Grand Prix Review
Last year, I wrote about Top Gun that the scenes in the air, with those gorgeous planes, were so ethereally beautiful that it was a shame that the film had to come down to earth with such a tedious, melodramatic bang during the scenes set on the ground. Although it’s a better film in some respects, I feel much the same way about John Frankenheimer’s Grand Prix. Off the track, it’s slow and often excruciating with the kind of bad writing and off-the-peg characterisations which you’d expect to see in a below-average TV movie. But whenever it’s on the track, it’s one of the most exciting things you could ever hope to see on screen and, luckily, it’s on the track – and often inside the car – often enough to make the ludicrous three hours running time reasonably painless.
The plot is sparse - a collection of drivers go through a Formula One season along with their backers and romantic partners – and the characters come straight from any B-Movie of the 1940s.
Yves Montand is the wise, wrinkled – not to say saggy - veteran with the Gallic charm, who dispenses faux-profundities at the drop of a hat and signals his eventual exit from the film by constantly stating how tired he is and embarking on a doomed romance with journalist Eve Marie Saint – who seems, on this evidence, to have forgotten how to act and wanders through doing a great-lady turn which would be more suitable for a duchess than a reporter. James Garner is the great driver gone bad and looking for redemption through one last chance. Brian Bedford is the plucky Brit, haunted by his dead brother, who survives a terrible crash and refuses to accept that he’s finished – despite being landed with the manic Jessica Walter as a wife from hell and a repressed mother whose stiff-upper-lip has calcified into an eerie grimace. Not to forget Toshiro Mifune’s Japanese industrialist, struggling manfully with unspeakable English dialogue, and Antonio Sabato as a frightfully macho Italian who is either very, very butch indeed or trying to over-compensate for incipient homosexuality.
The various conflicts and personal crises which these characters go through are so predictable that the film begins to look like one of those straight-faced parodies like Airplane! where the performers act as if they aren’t in on the joke.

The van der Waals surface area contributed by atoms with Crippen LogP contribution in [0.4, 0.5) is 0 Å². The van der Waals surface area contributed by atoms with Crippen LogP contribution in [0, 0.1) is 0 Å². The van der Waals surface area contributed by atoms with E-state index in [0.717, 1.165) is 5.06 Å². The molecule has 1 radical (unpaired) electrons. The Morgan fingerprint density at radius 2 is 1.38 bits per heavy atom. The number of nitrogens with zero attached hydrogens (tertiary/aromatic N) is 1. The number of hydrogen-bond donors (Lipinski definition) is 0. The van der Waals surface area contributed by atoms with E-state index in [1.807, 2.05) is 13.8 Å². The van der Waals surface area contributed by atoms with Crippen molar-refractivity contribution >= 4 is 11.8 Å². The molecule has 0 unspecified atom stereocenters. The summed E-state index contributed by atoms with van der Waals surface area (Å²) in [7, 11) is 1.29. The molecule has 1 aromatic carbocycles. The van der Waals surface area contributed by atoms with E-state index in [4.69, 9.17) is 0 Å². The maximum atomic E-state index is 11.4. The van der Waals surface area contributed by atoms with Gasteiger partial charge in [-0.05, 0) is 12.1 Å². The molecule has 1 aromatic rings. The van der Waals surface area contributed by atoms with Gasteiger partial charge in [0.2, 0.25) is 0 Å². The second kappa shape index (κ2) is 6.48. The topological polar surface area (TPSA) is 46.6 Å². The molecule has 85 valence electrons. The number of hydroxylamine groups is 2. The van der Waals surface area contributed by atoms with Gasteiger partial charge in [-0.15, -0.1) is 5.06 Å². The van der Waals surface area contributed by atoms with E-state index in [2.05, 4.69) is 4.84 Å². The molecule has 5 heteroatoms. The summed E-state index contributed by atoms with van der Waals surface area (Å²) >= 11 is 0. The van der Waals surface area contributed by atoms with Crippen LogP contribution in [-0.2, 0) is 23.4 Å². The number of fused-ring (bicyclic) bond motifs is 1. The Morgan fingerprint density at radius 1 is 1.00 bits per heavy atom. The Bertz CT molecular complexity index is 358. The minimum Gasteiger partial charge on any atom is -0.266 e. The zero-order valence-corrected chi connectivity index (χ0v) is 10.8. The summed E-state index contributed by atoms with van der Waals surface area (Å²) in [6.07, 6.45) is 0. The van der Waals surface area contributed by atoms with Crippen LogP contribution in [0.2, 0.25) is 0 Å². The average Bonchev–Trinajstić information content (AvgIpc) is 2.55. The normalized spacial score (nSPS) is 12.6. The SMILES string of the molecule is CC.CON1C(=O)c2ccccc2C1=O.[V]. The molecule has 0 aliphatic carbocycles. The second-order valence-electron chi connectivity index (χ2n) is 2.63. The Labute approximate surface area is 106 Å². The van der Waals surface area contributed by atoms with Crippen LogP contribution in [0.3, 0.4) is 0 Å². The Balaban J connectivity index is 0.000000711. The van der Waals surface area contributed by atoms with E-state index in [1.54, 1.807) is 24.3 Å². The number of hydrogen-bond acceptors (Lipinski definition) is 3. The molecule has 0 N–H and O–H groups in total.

Some of these actors are good performers normally. James Garner was always a very entertaining leading man, single-handedly making “The Rockford Files” the best ‘tec-series on 1970s TV, but he seems to have been told that this is a very serious film and fixes a concerned frown on his face which rarely breaks. Garner is not helped by having to compete with Yves Montand – an actor less likely to lose a leading-man charm contest is hard to imagine – but when he can’t make a stronger impression than the terminally wet Brian Bedford then he’s obviously in trouble. I suspect that the main problem is that no-one was very interested in the actors, including the scriptwriter, and that the problems of recreating the races took precedence over the narrative line. In following the whole of a season, the film is much too long and the emphasis on soap-opera becomes annoying and predictable.
Yet these lapses are more forgivable than they should be because John Frankenheimer has such obvious love for the sport and is so patently dedicated to recreating the experience on film. Grand Prix opens with a lengthy recreation of the Monaco Grand Prix which is so astonishingly vivid that you really do feel that you’re in the proverbial driving seat. It then goes on, during the three hours, to provide substantial coverage of two other races – the maniacally dangerous Belgian Grand Prix and the final Italian Grand Prix at Monza. Each race is shot slightly differently. The first offers long stretches from the driver’s point of view, the second is a symphony of speed and rain while the third offers a fascinating overview of the experience with voiceovers from the characters as they describe what they have to do, shortly before all hell breaks loose.
The techniques for filming the races were themselves tremendously dangerous. Frankenheimer spurned the idea of a second unit and ended up supervising everything, with extensive input from camera operator John Stephens and the driver of the ‘camera car’, Phil Hill. Frankenheimer decided that the key to evoking the visceral thrill of the sport was to have a camera giving the driver’s perspective so a 70MM camera was placed on one side of a car with the suspension jacked up on the over to provide the correct balance. The resulting judder was kept in to provide added realism. In addition to this, Frankenheimer uses extensive low altitude helicopter shots, close-ups of the actors and intercut footage from real races. So what you’re seeing is a combination of drama and documentary about the 1966 Formula One season. It’s all phenomenally exciting –I couldn’t tear my eyes away from the screen and I can’t even drive! The crashes are equally spectacular and often horribly beautiful as well as terrifying. Added verisimilitude is provided by the presence of most of the racing stars of the period – Lorenzo Bandini, Graham Hill, Richie Ginther and Jack Brabham – and British viewers with a nostalgic bent will be delighted by the unmistakeable presence of Raymond Baxter.